Improving Disinfection Outcomes with Electrostatic Technologies

Trends clearly indicate wide-scale adoption of electrostatic sprayers is imminent

Electrostatic Technologies Image courtesy of EarthSafe

It’s becoming more difficult for facilities to stay ahead of today’s rising public health threats and increasing demands for higher levels of disinfection. Managers and service providers are challenged with improving outcomes, yet in a limited timeframe without increasing budgets or staff. The advent of advanced electrostatic technologies offers facilities new ways to achieve greater efficiencies and better outcomes.

Newfound efficiency

Traditional disinfection methods can leave a large percentage of surfaces untouched. However, when electrostatics are used in place of—or in addition to—wipes, trigger sprayers, or mops, a single team member can disinfect the same area that normally required a staff of five. This newfound efficiency enables facilities to increase disinfection frequency, which is crucial to preventing the spread of emerging viral pathogens.

Electrostatic sprayers also achieve three times the coverage of a traditional spray bottle due to positively charged disinfectant droplets, which magnetically attract to and wrap around target surfaces. Not only can users expedite the disinfection processes, they also can eliminate virtually all infectious fungi, viral particles, and bacteria from every surface.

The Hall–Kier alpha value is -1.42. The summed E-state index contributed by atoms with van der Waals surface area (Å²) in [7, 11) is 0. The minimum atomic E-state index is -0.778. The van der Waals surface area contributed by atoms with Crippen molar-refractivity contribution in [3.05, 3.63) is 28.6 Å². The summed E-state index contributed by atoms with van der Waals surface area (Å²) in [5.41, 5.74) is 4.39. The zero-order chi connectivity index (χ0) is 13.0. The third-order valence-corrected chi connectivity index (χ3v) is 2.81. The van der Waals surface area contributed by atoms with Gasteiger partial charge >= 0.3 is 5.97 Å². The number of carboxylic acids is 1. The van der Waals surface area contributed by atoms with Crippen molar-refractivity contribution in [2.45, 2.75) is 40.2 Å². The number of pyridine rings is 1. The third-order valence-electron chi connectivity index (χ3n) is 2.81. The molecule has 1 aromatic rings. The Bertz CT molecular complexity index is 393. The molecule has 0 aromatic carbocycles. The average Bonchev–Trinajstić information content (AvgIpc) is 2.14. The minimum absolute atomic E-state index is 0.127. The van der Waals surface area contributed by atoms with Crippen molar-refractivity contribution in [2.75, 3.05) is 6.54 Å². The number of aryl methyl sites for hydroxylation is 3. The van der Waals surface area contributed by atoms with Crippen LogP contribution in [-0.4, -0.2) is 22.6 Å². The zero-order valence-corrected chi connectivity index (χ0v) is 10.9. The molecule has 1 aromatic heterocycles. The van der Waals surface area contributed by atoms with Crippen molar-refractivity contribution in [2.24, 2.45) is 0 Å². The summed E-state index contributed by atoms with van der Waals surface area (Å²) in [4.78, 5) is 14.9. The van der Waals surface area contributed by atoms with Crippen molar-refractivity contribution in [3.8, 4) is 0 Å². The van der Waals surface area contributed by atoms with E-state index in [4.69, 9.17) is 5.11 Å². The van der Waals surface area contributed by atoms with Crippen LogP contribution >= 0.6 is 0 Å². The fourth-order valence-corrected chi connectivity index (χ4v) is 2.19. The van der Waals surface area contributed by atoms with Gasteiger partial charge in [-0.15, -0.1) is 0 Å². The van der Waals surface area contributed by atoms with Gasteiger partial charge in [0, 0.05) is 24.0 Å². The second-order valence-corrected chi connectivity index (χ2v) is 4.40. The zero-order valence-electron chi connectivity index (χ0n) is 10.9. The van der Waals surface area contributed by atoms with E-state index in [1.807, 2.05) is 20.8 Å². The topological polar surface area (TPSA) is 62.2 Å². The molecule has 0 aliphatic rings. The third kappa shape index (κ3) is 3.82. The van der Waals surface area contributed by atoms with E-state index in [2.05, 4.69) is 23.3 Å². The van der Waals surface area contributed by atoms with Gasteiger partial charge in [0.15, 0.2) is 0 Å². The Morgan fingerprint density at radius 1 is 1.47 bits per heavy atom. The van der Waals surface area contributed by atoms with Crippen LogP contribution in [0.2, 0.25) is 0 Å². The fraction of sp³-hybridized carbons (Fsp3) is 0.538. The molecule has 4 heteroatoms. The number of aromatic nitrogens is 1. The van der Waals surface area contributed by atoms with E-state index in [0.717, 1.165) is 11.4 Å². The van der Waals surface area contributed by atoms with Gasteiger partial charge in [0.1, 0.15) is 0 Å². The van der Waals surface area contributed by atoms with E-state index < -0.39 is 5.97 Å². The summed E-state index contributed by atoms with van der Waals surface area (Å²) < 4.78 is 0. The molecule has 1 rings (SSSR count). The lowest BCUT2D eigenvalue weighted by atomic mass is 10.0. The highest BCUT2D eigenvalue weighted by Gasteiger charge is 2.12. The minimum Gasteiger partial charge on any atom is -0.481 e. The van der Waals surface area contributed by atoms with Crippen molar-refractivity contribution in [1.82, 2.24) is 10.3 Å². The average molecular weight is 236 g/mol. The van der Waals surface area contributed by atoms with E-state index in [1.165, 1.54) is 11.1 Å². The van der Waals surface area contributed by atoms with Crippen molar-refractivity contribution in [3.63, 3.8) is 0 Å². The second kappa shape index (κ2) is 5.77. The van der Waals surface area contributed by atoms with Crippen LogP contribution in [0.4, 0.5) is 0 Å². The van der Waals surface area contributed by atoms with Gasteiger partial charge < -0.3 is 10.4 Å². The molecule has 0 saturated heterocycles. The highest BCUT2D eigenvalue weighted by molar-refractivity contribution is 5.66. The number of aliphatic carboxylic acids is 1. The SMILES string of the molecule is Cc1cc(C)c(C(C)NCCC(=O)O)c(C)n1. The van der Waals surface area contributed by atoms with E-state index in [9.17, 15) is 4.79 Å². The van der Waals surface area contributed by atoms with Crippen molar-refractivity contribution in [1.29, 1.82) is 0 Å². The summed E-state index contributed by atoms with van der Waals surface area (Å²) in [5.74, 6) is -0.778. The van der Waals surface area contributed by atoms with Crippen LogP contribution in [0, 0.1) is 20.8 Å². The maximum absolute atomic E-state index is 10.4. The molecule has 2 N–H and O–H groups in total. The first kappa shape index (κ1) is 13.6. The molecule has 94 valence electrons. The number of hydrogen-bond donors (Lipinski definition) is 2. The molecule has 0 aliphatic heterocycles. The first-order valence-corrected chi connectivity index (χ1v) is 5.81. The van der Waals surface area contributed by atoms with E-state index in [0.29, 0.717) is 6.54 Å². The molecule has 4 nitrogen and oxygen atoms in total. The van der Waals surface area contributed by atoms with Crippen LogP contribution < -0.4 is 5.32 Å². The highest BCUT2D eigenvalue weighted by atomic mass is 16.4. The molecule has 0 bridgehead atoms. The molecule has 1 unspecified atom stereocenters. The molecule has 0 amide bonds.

Electrostatic options

Over the last several years, electrostatic sprayer technologies have evolved significantly and are now easier to use for disinfection purposes. Types of equipment range from handheld sprayers and self-contained backpacks  to variations of rolling cart systems, or a combination thereof. Some versions are battery-powered, while others are corded, but both are designed to positively charge the liquid solution. Battery-powered sprayers remove the potential for cord-related accidents and allow freedom of movement without being tethered to an outlet. In the past, users questioned whether batteries were strong enough to deliver consistent electrostatic application compared to cords connected to a power source. However, today’s high-performance, portable sprayer technologies are more than powerful enough to coat every surface completely and evenly.